So far my freelancing "career" has consisted of article writing for legitimate magazines and other print/online publications, column writing for Inside Higher Ed, and manuscript editing and proofreading for various academics. All of these were either ongoing paid assignments or one-time only gigs, and they were acquired in a variety of ways. In some cases I sent queries and sample clips to editors before they commissioned me to write an article; in other cases I submitted completed articles and hoped for the best (not all were selected for publication); and still in other cases editors and fellow academics contacted me directly to ask if I would write a specific piece or proofread a text. Finding work through people you know, or organizations that you trust, is a wise way to get started. So, too, is submitting queries to editors at well-established print and online publications.

Do keep in mind that the world of freelancing is full of bottom feeders. Avoiding scams is key. Be wary of anything that sounds to good to be true! I was nearly suckered into a lucrative sounding part-time freelancing gig with a fictitious company whose sole intent in advertising for a freelancer was to convince X number of job candidates to pay an exorbitant fee per month to join an online site for writers. (Yes, is a scam. Don't fall for it!) A little online research indicated what was really going on and the misstep was easily avoided, but it is annoying to have to sift through false leads. For this reason, I would avoid hunting for freelance writing and editing leads via websites like There is nothing intrinsically wrong with this site but they tend to just scan Craigslist, which is full of dicey ads, and then post links to job openings that may or may not be legitimate. Why waste your time? Time is money . . . and mental and emotional energy.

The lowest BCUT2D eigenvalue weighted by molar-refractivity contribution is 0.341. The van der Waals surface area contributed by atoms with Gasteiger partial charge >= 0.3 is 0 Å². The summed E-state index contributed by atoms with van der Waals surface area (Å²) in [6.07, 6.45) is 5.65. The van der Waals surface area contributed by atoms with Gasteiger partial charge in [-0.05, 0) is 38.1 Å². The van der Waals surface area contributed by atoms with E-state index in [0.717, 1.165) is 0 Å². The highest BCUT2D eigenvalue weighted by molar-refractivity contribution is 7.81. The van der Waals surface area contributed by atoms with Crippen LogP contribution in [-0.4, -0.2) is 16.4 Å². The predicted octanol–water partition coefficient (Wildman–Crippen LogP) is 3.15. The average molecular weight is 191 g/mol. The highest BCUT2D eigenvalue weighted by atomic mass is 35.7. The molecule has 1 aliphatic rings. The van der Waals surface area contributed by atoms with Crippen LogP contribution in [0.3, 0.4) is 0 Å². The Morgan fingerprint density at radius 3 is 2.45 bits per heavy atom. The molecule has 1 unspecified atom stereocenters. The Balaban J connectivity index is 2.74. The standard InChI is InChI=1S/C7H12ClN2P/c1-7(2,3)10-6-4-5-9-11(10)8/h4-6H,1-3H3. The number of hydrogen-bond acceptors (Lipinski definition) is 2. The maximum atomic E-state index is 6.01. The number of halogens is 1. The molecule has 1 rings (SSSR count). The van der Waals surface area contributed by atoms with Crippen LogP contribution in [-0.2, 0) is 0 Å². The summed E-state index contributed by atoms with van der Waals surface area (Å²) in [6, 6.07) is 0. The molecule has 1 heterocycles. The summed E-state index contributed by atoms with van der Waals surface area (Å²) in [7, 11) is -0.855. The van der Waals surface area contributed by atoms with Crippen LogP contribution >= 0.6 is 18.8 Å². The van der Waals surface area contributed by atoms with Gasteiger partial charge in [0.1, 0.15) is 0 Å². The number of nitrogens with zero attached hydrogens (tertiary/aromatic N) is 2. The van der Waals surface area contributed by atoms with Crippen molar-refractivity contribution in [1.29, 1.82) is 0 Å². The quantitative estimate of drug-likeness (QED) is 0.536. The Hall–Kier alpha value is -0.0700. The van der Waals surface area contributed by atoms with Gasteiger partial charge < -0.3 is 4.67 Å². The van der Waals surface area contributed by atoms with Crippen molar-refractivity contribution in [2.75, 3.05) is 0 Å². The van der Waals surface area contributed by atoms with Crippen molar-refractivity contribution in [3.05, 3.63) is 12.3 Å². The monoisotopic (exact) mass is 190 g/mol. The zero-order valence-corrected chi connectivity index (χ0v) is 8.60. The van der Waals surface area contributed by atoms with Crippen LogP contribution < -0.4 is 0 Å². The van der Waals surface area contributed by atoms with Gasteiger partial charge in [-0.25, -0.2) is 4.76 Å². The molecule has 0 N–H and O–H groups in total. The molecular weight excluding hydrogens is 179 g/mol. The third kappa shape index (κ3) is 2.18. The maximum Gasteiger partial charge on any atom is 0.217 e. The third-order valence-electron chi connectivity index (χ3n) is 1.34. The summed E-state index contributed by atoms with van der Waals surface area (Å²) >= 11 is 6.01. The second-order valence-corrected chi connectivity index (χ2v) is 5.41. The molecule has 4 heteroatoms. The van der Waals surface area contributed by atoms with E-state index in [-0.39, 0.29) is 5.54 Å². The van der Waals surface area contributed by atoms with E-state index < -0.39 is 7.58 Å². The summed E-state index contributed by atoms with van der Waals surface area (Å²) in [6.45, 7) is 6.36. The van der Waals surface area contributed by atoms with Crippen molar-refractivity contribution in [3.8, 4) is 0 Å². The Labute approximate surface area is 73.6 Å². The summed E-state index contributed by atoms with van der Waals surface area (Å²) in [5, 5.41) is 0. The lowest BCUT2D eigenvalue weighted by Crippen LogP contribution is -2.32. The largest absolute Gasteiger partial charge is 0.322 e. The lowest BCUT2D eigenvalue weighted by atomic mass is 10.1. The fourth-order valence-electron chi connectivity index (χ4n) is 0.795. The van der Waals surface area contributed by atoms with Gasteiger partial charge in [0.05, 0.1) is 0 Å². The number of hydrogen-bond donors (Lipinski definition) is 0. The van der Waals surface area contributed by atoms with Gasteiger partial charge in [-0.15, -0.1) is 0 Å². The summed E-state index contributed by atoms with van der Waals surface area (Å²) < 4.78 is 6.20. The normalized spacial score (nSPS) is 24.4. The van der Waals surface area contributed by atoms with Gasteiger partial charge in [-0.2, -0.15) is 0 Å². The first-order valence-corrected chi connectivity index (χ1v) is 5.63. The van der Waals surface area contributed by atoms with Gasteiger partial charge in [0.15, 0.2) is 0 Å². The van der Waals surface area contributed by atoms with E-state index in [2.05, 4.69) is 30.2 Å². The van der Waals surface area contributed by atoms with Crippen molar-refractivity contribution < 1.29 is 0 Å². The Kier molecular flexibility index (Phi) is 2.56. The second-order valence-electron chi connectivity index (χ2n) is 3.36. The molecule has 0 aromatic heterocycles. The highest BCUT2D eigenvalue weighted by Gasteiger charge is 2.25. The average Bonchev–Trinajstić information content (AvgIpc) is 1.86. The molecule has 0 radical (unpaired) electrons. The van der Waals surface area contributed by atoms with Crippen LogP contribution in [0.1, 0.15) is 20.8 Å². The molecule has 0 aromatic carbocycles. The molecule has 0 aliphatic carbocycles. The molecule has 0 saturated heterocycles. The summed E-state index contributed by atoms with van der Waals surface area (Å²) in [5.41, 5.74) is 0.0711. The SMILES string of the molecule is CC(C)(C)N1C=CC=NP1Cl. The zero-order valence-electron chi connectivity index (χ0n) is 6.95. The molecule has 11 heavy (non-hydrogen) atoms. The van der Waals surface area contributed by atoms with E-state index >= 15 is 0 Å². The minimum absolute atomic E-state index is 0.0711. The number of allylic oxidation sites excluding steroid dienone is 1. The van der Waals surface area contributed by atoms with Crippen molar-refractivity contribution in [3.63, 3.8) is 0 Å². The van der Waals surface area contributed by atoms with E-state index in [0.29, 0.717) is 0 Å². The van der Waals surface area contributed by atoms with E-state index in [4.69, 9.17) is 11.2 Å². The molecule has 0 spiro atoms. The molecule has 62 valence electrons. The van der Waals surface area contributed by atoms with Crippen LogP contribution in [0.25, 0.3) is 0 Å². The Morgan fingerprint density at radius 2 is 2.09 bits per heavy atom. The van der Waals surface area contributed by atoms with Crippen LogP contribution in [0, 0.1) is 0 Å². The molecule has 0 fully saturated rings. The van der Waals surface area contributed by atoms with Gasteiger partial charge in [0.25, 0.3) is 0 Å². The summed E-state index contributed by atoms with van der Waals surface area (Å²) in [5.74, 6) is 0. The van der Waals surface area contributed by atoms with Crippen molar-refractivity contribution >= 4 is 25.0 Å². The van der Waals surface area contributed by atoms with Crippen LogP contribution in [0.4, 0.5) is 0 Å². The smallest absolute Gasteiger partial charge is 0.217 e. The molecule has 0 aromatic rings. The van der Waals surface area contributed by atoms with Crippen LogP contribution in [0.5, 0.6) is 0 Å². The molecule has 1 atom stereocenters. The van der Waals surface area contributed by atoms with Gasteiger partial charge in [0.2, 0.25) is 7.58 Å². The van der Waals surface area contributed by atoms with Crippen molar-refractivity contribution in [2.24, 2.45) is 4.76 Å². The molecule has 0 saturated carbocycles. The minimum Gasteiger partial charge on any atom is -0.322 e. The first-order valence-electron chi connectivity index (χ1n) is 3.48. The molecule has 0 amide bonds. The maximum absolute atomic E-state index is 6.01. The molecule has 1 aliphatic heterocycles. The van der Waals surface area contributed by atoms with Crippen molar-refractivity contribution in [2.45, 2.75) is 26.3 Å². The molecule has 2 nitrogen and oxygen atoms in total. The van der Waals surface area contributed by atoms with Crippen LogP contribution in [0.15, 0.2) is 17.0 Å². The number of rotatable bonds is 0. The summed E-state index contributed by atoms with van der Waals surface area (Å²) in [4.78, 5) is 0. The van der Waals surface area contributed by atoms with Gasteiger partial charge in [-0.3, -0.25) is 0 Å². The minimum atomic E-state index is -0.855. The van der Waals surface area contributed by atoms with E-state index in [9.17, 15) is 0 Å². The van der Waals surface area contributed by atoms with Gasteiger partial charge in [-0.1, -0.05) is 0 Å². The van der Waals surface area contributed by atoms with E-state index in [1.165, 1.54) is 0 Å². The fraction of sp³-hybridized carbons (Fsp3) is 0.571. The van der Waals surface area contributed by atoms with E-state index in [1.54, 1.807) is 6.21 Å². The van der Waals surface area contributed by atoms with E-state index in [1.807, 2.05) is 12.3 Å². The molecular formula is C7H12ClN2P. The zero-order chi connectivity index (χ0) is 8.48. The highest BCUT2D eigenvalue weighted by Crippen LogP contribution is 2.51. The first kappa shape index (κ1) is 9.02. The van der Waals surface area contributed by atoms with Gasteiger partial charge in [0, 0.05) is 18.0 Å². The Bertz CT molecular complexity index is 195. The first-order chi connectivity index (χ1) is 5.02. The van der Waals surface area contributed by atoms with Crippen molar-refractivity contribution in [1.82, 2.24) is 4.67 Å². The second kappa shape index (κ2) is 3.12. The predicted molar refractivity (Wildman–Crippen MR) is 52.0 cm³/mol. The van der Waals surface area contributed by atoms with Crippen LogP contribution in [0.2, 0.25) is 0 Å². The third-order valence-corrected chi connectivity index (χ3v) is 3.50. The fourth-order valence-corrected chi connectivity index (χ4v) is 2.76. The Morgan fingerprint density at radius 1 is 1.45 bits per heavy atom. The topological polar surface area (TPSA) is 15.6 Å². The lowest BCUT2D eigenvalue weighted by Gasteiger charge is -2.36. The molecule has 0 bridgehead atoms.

In sum, on a scale of 1 to 10, I'd rate freelancing a 3 in terms of viable career options for humanities Ph.D.s. While I enjoy the work and will continue to pursue freelancing opportunities on the side as they come my way, I think I (we) can do much better.


WorstProfEver said...

Great analysis of the situation, and I think 3 is a fair number. At one media conference I attended a few freelancers told me that you can make a living if you're willing write advertorials, ghostwrite(good post on that here) etc. but they agreed it was really tough to break in, and that it was all about networking -- especially difficult when you're still teaching!

Eliza Woolf said...

Thanks, it seems like making a living doing anything remotely enjoyable is a hard sell these days. Networking is key in every industry, too, which is very difficult when you're always on the move (like me) and attending to a wide variety of other professional and personal tasks. But I am still glad that I tried freelancing; it's good experience and can be fun.

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Inez Shutts said...